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Comparison & Contrast of Literary Strategy / Hawthorne, Hemingway, and Faulkner
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In 5 pages, the writer compares and contrasts the literary strategy of style in three readings, one each by Nathaniel Hawthorne, Ernest Hemingway, and William Faulkner. The House of The Seven Gables, A Farewell to Arms and The Sound and The Fury are compared and contrasted in terms of the literary strategy of style. Bibliography lists 8 sources.
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Class Distinctions in the Works of Faulkner and Allison
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5 pages in length. In the Dorothy Allison story "Question of Class" as well as in the William Faulkner work "Barn Burning" we see how each author deals with the devastation of lives that poverty brings to us. The callousness of class distinction is brought almost rudely to our attention in each of these works, and yet these authors at the same time seem to romanticize the lives of the poor. Bibliography lists 2 sources.
Filename: JGAfaulk.wps

The Talent of Faulkner's Barn Burning
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This five-page-paper presents an in-depth discussion about the settings, and characterization of William Faulkner's "Barn Burning." Bibliography lists five sources.
Filename: CWbarnbu.wps

Social Evolution In America Through The Works Of Faulkner & Hurston
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This 8 page paper examines how William Faulkner charted social evolution in America in the person of Ike McCaslin in his 1942 short story, 'The Bear,' and how Zora Neale Hurston similarly described the African-American struggles in white society through the eyes of Janie Woods in her 1937 novel, Their Eyes Were Watching God. Bibliography lists 4 sources.
Filename: Beareyes.wps

Insanity in Faulkner’s “A Rose for Emily”
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A five page paper looking at William Faulkner’s short story in terms of the mental illness of its protagonist. The paper shows specific points in the story in which Emily can be shown to be insane. No other sources.
Filename: KBemily4.wps

Steinbeck’s “The Chrysanthemums” and Faulkner’s “Barn Burning”
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A five page paper looking at these two stories by John Steinbeck and William Faulkner in terms of the way they reflect the protagonist’s internal struggle with him- or herself. These struggles may be reflected in concrete action or simply transform the character from within. No additional sources.
Filename: KBstein4.wps

Reviving the Past in Fitzgerald and Faulkner
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A 5 page paper looking at the ways these two authors bring the past to life in a work of short fiction set in the present. Specific examples are drawn from William Faulkner's 'A Rose for Emily' and F. Scott Fitzgerald's 'Babylon Revisited.' Bibliography lists three sources.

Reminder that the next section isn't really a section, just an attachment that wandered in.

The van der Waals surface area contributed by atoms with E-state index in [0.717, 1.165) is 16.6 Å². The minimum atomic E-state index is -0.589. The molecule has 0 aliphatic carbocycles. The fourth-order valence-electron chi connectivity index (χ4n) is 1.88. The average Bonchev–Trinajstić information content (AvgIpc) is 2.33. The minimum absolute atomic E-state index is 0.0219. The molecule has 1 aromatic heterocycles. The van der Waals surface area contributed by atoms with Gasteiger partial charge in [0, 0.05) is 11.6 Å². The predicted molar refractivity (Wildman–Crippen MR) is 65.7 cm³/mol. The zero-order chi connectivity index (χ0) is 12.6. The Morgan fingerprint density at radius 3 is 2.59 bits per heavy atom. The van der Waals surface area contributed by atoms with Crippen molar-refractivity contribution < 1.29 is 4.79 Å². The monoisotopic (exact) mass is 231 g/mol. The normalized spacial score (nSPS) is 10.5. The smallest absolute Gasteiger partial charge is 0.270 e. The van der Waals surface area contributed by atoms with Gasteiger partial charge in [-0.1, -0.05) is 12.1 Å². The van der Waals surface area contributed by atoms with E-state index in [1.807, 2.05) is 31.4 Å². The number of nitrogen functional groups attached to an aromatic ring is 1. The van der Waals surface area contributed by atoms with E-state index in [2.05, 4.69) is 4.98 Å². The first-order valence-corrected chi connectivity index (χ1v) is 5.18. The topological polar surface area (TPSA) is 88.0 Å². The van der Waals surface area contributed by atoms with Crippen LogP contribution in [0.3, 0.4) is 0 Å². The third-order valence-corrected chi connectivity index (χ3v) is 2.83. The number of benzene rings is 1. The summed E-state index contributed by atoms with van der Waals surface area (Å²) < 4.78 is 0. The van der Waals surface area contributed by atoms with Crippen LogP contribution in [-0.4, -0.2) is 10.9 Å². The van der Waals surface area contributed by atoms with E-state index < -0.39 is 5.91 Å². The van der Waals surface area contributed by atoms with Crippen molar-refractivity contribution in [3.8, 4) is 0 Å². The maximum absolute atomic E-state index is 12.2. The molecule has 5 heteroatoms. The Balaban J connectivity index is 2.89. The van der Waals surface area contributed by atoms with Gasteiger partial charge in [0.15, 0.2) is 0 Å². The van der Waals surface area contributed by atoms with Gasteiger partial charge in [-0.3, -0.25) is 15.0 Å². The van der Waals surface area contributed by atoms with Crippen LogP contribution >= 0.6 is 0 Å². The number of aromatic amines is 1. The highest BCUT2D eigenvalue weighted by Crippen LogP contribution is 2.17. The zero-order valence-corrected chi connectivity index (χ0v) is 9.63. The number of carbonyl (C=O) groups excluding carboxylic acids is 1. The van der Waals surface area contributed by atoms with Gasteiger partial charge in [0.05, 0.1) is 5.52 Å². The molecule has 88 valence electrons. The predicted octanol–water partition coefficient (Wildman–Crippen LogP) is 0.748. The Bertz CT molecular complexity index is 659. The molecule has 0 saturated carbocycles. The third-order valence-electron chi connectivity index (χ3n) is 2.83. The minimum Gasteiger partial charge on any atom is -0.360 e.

Filename: KBfitz.wps

Black Identity in Faulkner’s “Light in August” and Wright’s “Black Boy”
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A six page paper comparing the protagonists of these two works (by William Faulkner and Richard Wright respectively) in terms of their racial identities, and their reactions to them. The paper asserts that it is very difficult to establish a positive racial identity when one’s race is constantly disparaged by society as a whole, and this has made both protagonists extremely hostile. Bibliography lists five sources.
Filename: KBwright.wps

The Town vs. the Individual in Faulkner's 'A Rose for Emily'
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A 5 page paper on William Faulkner's classic story. The paper contends that because the town holds Emily Grierson in such awe, she does not have the benefit of the intimacy with her neighbors which might have enhanced the quality of her life. Bibliography lists six sources.
Filename: KBemily2.wps

Caddy Compson in Faulkner's The Sound And The Fury
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The character of Caddy Compson in The Sound And The Fury by William Faulkner plays a significant role in the establishment of plot and the process of developing identities for the other characters in the novel, specifically her brothers Quentin, Jason and Benjy. This 5 page paper explores the roles that her brothers had assigned her to and argues that Caddy was an independent woman who didn't seem to need to meet the criteria that society demanded of her as long as she was comfortable with who she was. No additional sources are listed.
Filename: KTcaddys.wps


Family In Faulkner
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The family in America has many definitions and connotations, the most prevalent being 'dysfunctional'. In William Faulkner's The Sound And The Fury and Absalom! Absalom! the family plays a significant role in the plot development as well as the characterizations of the family members. This 5 page paper argues that the dysfunctionality of the Sutpens is seen as greater than the Compsons merely because it was more public. The disintegration of both families is inevitable given the essence of the family structure. No additional sources are listed.
Filename: KTfmlflk.wps

Christ Symbolism in Kesey, Faulkner, and Ellison
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This 11 page report discusses Christ symbolism in Ken Kesey’s “One Flew Over the Cuckoo’s Nest,” William Faulkner’s “Light in August,” and Ralph Ellison’s “Invisible Man.” Numerous characters and storylines throughout literature evoke the symbology of Christ and the various aspects of the story of Jesus the Christ. Characters described as Christ-like may be loving, forgiving, or willing to sacrifice themselves for others. Time and again, literature of the Western world tells the story of an innocent killed for the crimes of others. And in each of the 20th century works named, the symbolism to Christ is unmistakable. Bibliography lists 7 sources.